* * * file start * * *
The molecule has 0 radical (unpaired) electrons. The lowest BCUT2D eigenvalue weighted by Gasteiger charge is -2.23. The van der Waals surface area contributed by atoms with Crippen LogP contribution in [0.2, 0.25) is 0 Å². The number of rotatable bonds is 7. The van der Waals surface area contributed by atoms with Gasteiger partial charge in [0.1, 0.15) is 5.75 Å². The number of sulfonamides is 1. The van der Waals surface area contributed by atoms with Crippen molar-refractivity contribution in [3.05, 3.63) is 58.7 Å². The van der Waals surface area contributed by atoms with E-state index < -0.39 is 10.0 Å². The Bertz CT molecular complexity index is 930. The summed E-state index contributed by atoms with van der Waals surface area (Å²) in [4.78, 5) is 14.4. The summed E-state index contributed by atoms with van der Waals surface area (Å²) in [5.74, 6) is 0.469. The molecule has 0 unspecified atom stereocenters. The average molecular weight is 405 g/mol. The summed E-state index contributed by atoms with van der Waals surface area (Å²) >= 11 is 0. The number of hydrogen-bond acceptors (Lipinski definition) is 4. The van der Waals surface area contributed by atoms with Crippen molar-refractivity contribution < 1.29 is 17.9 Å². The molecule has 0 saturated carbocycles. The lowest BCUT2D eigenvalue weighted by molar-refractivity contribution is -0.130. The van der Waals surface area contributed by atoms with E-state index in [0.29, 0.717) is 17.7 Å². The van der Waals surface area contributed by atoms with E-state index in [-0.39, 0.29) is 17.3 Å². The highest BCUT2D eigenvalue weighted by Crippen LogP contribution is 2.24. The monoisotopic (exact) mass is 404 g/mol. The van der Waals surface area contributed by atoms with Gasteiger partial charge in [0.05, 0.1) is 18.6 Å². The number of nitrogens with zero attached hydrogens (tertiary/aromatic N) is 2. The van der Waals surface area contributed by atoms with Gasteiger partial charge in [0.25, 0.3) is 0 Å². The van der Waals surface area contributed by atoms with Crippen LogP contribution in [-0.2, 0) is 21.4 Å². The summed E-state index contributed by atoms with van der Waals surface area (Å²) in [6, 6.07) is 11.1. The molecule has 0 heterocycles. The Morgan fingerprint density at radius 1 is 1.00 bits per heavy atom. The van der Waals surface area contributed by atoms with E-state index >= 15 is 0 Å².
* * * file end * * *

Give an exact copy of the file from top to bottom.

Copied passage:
The molecule has 0 radical (unpaired) electrons. The lowest BCUT2D eigenvalue weighted by Gasteiger charge is -2.23. The van der Waals surface area contributed by atoms with Crippen LogP contribution in [0.2, 0.25) is 0 Å². The number of rotatable bonds is 7. The van der Waals surface area contributed by atoms with Gasteiger partial charge in [0.1, 0.15) is 5.75 Å². The number of sulfonamides is 1. The van der Waals surface area contributed by atoms with Crippen molar-refractivity contribution in [3.05, 3.63) is 58.7 Å². The van der Waals surface area contributed by atoms with E-state index < -0.39 is 10.0 Å². The Bertz CT molecular complexity index is 930. The summed E-state index contributed by atoms with van der Waals surface area (Å²) in [4.78, 5) is 14.4. The summed E-state index contributed by atoms with van der Waals surface area (Å²) in [5.74, 6) is 0.469. The molecule has 0 unspecified atom stereocenters. The average molecular weight is 405 g/mol. The summed E-state index contributed by atoms with van der Waals surface area (Å²) >= 11 is 0. The number of hydrogen-bond acceptors (Lipinski definition) is 4. The van der Waals surface area contributed by atoms with Crippen molar-refractivity contribution < 1.29 is 17.9 Å². The molecule has 0 saturated carbocycles. The lowest BCUT2D eigenvalue weighted by molar-refractivity contribution is -0.130. The van der Waals surface area contributed by atoms with E-state index in [0.29, 0.717) is 17.7 Å². The van der Waals surface area contributed by atoms with E-state index in [-0.39, 0.29) is 17.3 Å². The highest BCUT2D eigenvalue weighted by Crippen LogP contribution is 2.24. The monoisotopic (exact) mass is 404 g/mol. The van der Waals surface area contributed by atoms with Gasteiger partial charge in [0.05, 0.1) is 18.6 Å². The number of nitrogens with zero attached hydrogens (tertiary/aromatic N) is 2. The van der Waals surface area contributed by atoms with Gasteiger partial charge in [0.25, 0.3) is 0 Å². The van der Waals surface area contributed by atoms with Crippen LogP contribution in [-0.2, 0) is 21.4 Å². The summed E-state index contributed by atoms with van der Waals surface area (Å²) in [6, 6.07) is 11.1. The molecule has 0 heterocycles. The Morgan fingerprint density at radius 1 is 1.00 bits per heavy atom. The van der Waals surface area contributed by atoms with E-state index >= 15 is 0 Å².